Once the seat of one of Asia’s most grand early civilizations, the mighty Khmer empire of Angkor, Cambodia, has become but a modest player on the world’s economic stage. Marveled by travelers for its beautiful temples and “sleepy towns,” it beholds many untold stories, like the one about poverty.
The Kingdom of Cambodia is rich in natural resources, but decades of war and internal conflict have left it one of the world’s poorest regions. In 2009, about 22.9 percent of Cambodians lived below the national poverty line of US$0.93 per day. Ninety percent of Cambodia’s poor people live in rural areas, according to a country poverty analysis 2014, by the Asian Development Bank.
Who are Cambodia’s poorest?
They mostly include subsistence farmers, members of fishing communities, people with no land, rural youth, as well as mine victims.
Many women do not have equal access to education, paid labor, or property-owning rights, according to the Rural Poverty Portal.
What is causing the poverty?
There is more than one reason. Some are historical and others are connected to more modern circumstances. Historically, Cambodia is still recovering from the Pol Pot Khmer Rouge Communist Regime, which cost Cambodia an estimated 2 million lives and reigned until the late 1970s, according to time-travel-turtle.
Presently, Cambodia still struggles with equitable access to education, making it difficult to attain the required skill set needed to find work in its economic sectors. School dropouts are high, as many families cannot afford the expenses related to education, and rural families often require their children to help at home with chores and field work.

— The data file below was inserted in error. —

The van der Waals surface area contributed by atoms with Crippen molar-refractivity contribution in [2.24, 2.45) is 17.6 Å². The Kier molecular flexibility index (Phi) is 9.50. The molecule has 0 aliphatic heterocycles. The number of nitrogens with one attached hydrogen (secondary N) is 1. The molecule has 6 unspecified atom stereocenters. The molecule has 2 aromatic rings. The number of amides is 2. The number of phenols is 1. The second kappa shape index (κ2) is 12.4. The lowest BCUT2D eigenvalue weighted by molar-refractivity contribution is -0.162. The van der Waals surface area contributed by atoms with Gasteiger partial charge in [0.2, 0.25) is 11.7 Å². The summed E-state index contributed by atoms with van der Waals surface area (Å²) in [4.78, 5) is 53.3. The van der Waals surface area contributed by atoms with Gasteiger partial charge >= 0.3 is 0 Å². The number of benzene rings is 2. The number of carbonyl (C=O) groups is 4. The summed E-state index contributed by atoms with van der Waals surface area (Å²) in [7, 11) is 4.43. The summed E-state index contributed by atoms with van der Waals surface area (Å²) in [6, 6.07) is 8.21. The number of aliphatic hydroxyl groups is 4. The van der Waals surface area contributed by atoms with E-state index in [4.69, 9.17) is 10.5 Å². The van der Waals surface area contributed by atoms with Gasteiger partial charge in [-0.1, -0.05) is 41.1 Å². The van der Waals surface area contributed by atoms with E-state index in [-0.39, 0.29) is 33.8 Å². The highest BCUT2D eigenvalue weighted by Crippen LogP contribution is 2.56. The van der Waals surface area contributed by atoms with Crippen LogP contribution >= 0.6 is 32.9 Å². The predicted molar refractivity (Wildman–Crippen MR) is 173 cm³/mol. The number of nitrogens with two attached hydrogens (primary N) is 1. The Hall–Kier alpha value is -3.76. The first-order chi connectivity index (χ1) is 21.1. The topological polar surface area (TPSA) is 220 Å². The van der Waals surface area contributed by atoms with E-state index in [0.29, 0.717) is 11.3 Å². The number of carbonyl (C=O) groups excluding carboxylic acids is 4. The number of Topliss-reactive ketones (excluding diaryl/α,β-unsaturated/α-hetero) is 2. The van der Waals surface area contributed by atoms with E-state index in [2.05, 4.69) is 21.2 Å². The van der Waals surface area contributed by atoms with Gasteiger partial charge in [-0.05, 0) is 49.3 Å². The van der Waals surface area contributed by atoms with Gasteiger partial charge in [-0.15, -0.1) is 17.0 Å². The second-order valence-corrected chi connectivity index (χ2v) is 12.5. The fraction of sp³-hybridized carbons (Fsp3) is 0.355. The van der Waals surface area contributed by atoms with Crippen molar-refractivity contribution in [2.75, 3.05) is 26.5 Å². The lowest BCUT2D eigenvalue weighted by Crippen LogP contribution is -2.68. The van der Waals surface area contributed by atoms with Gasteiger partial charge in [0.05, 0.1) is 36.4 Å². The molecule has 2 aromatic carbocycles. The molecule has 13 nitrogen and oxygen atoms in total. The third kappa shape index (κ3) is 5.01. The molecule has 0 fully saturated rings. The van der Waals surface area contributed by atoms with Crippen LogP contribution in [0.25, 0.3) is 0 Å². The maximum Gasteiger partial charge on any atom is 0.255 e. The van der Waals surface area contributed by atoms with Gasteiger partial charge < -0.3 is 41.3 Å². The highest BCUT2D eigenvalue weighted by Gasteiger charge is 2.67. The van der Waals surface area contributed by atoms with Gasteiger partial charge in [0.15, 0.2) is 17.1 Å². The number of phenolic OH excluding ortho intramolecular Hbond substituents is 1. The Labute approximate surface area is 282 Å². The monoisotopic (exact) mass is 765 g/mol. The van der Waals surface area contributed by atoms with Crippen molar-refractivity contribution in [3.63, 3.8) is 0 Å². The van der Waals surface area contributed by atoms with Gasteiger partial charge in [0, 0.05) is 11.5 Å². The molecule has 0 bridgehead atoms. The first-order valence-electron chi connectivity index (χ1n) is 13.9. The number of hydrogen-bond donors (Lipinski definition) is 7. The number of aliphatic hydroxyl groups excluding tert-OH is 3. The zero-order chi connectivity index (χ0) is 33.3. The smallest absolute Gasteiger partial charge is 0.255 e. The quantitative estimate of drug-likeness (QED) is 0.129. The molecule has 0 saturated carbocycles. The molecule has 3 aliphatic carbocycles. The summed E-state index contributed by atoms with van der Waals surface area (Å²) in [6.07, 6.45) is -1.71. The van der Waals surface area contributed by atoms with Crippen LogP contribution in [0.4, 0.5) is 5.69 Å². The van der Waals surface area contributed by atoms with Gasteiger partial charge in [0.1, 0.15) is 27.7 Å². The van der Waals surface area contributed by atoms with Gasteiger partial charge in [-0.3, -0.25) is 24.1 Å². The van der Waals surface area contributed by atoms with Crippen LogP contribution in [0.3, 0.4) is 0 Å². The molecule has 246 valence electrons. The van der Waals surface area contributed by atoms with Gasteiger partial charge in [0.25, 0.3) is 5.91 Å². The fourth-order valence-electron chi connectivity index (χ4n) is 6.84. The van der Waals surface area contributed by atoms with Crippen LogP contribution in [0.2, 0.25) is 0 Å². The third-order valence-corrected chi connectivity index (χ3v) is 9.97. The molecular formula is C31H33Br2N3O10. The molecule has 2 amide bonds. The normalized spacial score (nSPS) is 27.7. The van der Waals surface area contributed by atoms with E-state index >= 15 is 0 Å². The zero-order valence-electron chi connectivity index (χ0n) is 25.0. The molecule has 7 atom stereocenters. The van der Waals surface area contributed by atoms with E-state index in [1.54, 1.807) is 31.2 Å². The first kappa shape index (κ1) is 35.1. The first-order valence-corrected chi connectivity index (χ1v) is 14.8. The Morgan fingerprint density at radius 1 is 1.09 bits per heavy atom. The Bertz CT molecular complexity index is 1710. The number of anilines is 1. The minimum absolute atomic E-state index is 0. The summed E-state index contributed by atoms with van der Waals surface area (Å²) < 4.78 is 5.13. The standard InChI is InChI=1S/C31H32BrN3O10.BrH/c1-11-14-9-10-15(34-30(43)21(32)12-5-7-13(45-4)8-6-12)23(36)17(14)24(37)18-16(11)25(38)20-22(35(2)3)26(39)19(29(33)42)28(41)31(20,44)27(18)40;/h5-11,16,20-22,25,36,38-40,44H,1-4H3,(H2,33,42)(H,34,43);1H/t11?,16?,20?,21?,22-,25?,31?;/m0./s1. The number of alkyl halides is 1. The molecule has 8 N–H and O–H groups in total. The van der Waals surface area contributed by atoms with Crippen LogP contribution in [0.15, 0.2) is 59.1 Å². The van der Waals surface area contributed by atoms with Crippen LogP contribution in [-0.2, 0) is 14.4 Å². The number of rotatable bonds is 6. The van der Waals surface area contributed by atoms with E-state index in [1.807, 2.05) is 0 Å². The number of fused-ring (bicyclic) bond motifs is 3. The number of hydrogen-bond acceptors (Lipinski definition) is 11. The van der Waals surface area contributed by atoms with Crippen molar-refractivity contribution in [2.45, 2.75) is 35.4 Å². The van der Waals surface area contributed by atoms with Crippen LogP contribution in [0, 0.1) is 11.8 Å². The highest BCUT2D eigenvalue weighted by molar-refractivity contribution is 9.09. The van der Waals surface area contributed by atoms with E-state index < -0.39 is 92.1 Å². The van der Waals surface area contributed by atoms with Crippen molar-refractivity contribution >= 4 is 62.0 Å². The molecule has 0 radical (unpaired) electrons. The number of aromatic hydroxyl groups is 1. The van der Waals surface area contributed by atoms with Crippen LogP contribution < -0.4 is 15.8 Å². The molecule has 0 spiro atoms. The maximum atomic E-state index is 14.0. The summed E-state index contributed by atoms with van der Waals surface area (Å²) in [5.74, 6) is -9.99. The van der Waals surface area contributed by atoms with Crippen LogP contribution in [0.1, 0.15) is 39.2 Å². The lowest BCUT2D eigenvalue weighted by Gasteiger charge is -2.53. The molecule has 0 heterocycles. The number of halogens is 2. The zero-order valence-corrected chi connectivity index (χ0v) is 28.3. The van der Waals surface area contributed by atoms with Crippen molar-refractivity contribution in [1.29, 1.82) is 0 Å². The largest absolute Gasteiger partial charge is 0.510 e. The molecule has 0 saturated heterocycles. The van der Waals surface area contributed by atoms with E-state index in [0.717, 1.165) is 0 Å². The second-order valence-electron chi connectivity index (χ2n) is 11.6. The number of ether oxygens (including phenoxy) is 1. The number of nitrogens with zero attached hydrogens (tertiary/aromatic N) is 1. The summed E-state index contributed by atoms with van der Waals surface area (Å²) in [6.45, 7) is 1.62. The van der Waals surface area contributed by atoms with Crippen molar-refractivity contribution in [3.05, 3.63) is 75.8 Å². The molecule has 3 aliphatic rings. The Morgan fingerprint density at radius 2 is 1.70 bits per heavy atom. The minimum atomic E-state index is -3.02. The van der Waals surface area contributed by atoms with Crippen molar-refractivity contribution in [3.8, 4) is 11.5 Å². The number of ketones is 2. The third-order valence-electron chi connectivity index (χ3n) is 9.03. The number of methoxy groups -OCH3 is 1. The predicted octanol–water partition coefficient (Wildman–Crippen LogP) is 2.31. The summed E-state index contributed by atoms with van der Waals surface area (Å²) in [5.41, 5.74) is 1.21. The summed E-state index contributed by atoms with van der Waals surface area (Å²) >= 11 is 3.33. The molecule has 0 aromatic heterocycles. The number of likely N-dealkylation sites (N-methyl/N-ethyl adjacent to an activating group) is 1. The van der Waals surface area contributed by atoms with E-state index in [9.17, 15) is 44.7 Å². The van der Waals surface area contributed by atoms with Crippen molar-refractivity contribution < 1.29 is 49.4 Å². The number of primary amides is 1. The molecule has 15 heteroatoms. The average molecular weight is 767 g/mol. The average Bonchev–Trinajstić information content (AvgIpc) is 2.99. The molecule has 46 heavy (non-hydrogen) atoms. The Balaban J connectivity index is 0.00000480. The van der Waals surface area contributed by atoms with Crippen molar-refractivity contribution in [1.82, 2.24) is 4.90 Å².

Is global economic growth a cure?
A World Bank growth-statistics chart for the world’s gross domestic product (GDP) per capita shows a constant growth of the world’s GDP. According to it, the value of global trade and service articles is constantly growing. World Bank GDP per capita growth-statistics:
The world has become a large marketplace, with every nation being able to participate and trade in it, as long as they possess the adequate infrastructure and foundations to participate.
This means technology to meet agricultural demands, industry plants to meet production requirements, infrastructure to facilitate an adequate shipping logistic of goods, but most of all, educational institutions to pass on the needed knowledge to its people.
Judging from who contributes the most to the global GDP, it seems like the Pareto Principle at work, thus, 80 percent of the world’s GDP comes from roughly 20 percent of the world’s population.
Unfortunately, some burdening factors prevent many nations from fully attaining their global market potential. A statement on Rural Poverty Portal said:
“The pressures of a fast-growing population contribute to poverty. Because of a lack of education and skills training, people have inadequate employment opportunities and low capabilities… Cambodia’s poorest people live in remote villages, far from basic social services and facilities.”
Fortunately, there is hope, according to a Unicef report:
“More children in Cambodia are entering school, and the gender gap is quickly closing as more girls make their way to the classroom.”
While there are still some challenges that negate these positive outlooks, there is an internationally backed effort in place to help Cambodia achieve its positive targets in education, development, and employment.
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